• Reduce fuel consumption by up to 5%.
Alaska AirlinesAirspace Intelligence – Flyways AI™

Flight monitoring & routing solution to help in developing efficient routes 

Data based predictions & recommendations for flight operations & routing 

  • Over a six-month trial, the carrier saved 480,000 gallons of fuel, reducing 4,600 tonnes of carbon emissions.

Source: Frost & Sullivan, General Electric, SITA, Air France, Alaska Airlines


Several studies on airport emission have shown that just a handful of airports are responsible for the largest portion of CO2 emissions.

The critical emission is from the energy utilities powering the vast airport buildings and processes. Frost & Sullivan’s analysis indicates that the shift to renewable resources will be vital in ensuring sustainability. For the short term, airports adopt digital platforms that can intelligently distribute power to highly critical workload areas and ensure unnecessary power is not provided to unused facilities, such as empty toilets. 

Digitising paper-based processes such as safety management, training, and leasing operations and automating associated processes will significantly reduce paper usage and the complexities of many of these tasks. This will lead to cost savings and reduced emissions at critical places in the airport value chain. 

Advanced resource management systems that collate real-time data, analyse, and recommend the best course of action to optimise resource allocation and management will also be critical in containing emissions. Airside operations, especially vehicles used, are being transitioned to run on alternate propulsion systems and developed to become fully autonomous.

Exhibit: Digital Tools for Sustainability – Airports

AirportSolution VendorDescriptionBenefits
Indira Gandhi International Airport, DelhiIsrael Aerospace Industries - Taxibot

The vehicle can be controlled from the cockpit & the pilot can move the aircraft from the terminal gate to the take-off point (taxi-out phase) and return it to the gate after landing (taxi-in phase).

Currently, two bots are used by three carriers, estimated to reach 15 over four years. 

  • Reduced ~532 tonnes of carbon emissions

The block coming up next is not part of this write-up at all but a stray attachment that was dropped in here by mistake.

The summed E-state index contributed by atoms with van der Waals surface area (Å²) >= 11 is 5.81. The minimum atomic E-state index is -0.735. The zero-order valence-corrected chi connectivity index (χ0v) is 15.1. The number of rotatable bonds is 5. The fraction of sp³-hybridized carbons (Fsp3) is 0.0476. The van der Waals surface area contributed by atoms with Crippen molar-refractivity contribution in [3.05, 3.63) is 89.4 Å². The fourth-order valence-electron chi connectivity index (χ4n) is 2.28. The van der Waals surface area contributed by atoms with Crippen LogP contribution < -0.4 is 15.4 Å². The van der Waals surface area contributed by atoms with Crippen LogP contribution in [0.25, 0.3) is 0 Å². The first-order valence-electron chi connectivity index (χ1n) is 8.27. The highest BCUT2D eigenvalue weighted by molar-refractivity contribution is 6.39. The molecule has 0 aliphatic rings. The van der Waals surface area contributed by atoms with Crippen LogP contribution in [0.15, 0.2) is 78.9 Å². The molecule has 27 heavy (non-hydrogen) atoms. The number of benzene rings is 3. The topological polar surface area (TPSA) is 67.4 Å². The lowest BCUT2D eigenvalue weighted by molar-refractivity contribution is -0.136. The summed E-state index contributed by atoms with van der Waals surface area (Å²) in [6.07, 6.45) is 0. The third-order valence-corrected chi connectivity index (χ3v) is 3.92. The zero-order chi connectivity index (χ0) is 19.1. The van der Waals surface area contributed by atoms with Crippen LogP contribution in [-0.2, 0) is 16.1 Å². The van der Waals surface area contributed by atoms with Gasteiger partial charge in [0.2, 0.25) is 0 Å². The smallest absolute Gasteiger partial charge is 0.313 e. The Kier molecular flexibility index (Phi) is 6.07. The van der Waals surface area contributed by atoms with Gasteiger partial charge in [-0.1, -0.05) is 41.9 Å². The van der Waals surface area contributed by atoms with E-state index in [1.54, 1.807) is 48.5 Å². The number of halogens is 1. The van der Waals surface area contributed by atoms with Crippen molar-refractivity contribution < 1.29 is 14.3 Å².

• Enabled carriers to save ~214,000litres of aviation turbine fuel during taxiing.
  • Reduced taxiing noise.
  • Reduced risk of foreign object debris (FOD) damage to the aircraft during ground movement.
Gatwick AirportAssaia – Apron AI

Computer vision implemented at the apron.

Data from the cameras at the apron to identify every key process during aircraft turnaround. 

  • Reduce aircraft turnaround delays
  • Enhance on-time performance for airlines
Remote TowersNATS, Saab, AvinorManage & control air traffic for single or multiple airports from a remote location with the help of advanced cameras and data transmission techniques. 
  • Reduced number of towers will enable remote towers to generate at least 10% reduced CO2 emissions per sqm.
  • Digital towers are estimated to generate ~70% fewer emissions than traditional towers.

Source: Frost & Sullivan, Indira Gandhi International Airport, Gatwick Airport, Egis- Aviation

Commercial Aircraft OEMs

The industry is collaboratively developing emissions standards and policies to actively encourage participants to reduce harmful emissions in their daily operations. Aircraft and engine OEMs invest and research alternate energy sources to power future commercial aircraft.

Advanced digital tools like designing, simulation, and automation software, along with advanced, scalable, and affordable computing power, have enabled manufacturers to make great strides in their overall processes. Advanced aerodynamic designs that reduce drag, lighter components, advanced materials research, additive manufacturing are key factors that will enable manufacturers to reduce emissions. 

Frost & Sullivan’s insights on the next-generation technologies in commercial aviation such as next-generation shopfloor technologies, Factory of the Future (or) Industry 4.0, has identified that implementation of such technologies would allow OEMs to optimise their shopfloors, reduce wastages, and reduce unnecessary emissions.